On 26th May 2015 exclusivity clauses preventing staff from carrying out work with another employer were banned from zero hours contracts.
However, until now workers have not been able to seek redress through an employment tribunal should the employer treat them unfavourably for working elsewhere. Employers could penalise individuals engaged under a zero hours contract who work elsewhere, for example by failing to offer them further work or by dismissing them, without fear of legal action/penalties against them.
To address this gap in the law, as of this week (11th January 2016), The Exclusivity Terms in Zero Hour Contracts (Redress) Regulations 2015 has made an additional distinction so that employees on zero hours contracts can complain to an employment tribunal where they are dismissed or suffer a detriment for working for another employer or asking their employer for permission to do so.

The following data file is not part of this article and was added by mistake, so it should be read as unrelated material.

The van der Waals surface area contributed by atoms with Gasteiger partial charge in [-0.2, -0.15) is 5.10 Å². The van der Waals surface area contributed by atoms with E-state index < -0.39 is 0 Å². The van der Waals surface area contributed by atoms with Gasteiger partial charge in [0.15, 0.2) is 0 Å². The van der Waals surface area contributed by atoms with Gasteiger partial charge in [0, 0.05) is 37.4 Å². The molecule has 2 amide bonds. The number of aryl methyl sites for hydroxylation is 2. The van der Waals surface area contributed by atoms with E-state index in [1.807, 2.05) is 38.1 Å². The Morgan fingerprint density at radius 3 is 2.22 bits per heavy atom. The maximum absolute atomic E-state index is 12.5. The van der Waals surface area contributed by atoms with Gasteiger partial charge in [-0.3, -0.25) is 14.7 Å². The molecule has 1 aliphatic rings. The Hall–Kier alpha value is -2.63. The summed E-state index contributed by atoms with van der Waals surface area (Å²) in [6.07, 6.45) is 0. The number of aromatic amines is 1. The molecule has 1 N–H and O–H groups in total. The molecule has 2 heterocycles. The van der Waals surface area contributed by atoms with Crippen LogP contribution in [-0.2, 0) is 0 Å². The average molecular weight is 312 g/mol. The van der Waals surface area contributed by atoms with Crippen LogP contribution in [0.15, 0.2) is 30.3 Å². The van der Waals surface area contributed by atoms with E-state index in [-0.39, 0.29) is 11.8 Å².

Employers are reminded to remove exclusivity terms from zero hours contracts, that zero hours employees working for another Company should not be penalised in any way, and that dismissal on this basis would be considered automatically unfair.